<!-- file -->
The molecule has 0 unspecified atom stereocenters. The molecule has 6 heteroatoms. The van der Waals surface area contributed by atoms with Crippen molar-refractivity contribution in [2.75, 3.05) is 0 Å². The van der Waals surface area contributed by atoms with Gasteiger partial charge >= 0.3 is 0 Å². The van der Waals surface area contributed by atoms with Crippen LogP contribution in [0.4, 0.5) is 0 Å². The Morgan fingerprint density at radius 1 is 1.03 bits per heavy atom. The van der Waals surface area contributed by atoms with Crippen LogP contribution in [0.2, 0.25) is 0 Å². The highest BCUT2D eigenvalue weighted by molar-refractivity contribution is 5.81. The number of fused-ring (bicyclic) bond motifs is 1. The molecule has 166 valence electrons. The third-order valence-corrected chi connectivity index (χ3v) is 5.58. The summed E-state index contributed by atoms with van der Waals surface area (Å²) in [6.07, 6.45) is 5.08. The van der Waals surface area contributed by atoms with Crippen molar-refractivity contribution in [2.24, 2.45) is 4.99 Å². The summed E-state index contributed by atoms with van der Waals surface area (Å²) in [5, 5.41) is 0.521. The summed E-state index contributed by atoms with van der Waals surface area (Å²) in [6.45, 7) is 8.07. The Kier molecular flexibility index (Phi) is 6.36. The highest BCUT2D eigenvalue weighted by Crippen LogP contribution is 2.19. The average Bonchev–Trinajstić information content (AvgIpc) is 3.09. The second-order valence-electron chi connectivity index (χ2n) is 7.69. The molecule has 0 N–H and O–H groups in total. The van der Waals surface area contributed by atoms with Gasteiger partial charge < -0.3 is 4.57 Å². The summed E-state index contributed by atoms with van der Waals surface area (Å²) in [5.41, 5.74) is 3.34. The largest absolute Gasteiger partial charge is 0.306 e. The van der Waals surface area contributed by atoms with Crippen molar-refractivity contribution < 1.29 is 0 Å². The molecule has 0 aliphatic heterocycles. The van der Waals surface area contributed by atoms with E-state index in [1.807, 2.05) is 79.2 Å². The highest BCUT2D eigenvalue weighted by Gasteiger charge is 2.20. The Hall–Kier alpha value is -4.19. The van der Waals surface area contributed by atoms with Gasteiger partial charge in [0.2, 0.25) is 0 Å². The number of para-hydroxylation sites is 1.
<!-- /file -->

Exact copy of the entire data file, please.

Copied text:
The molecule has 0 unspecified atom stereocenters. The molecule has 6 heteroatoms. The van der Waals surface area contributed by atoms with Crippen molar-refractivity contribution in [2.75, 3.05) is 0 Å². The van der Waals surface area contributed by atoms with Gasteiger partial charge >= 0.3 is 0 Å². The van der Waals surface area contributed by atoms with Crippen LogP contribution in [0.4, 0.5) is 0 Å². The Morgan fingerprint density at radius 1 is 1.03 bits per heavy atom. The van der Waals surface area contributed by atoms with Crippen LogP contribution in [0.2, 0.25) is 0 Å². The highest BCUT2D eigenvalue weighted by molar-refractivity contribution is 5.81. The number of fused-ring (bicyclic) bond motifs is 1. The molecule has 166 valence electrons. The third-order valence-corrected chi connectivity index (χ3v) is 5.58. The summed E-state index contributed by atoms with van der Waals surface area (Å²) in [6.07, 6.45) is 5.08. The van der Waals surface area contributed by atoms with Crippen molar-refractivity contribution in [2.24, 2.45) is 4.99 Å². The summed E-state index contributed by atoms with van der Waals surface area (Å²) in [5, 5.41) is 0.521. The summed E-state index contributed by atoms with van der Waals surface area (Å²) in [6.45, 7) is 8.07. The Kier molecular flexibility index (Phi) is 6.36. The highest BCUT2D eigenvalue weighted by Crippen LogP contribution is 2.19. The average Bonchev–Trinajstić information content (AvgIpc) is 3.09. The second-order valence-electron chi connectivity index (χ2n) is 7.69. The molecule has 0 N–H and O–H groups in total. The van der Waals surface area contributed by atoms with Gasteiger partial charge < -0.3 is 4.57 Å². The summed E-state index contributed by atoms with van der Waals surface area (Å²) in [5.41, 5.74) is 3.34. The largest absolute Gasteiger partial charge is 0.306 e. The van der Waals surface area contributed by atoms with Crippen molar-refractivity contribution < 1.29 is 0 Å². The molecule has 0 aliphatic heterocycles. The van der Waals surface area contributed by atoms with E-state index in [1.807, 2.05) is 79.2 Å². The highest BCUT2D eigenvalue weighted by Gasteiger charge is 2.20. The Hall–Kier alpha value is -4.19. The van der Waals surface area contributed by atoms with Gasteiger partial charge in [0.2, 0.25) is 0 Å². The number of para-hydroxylation sites is 1.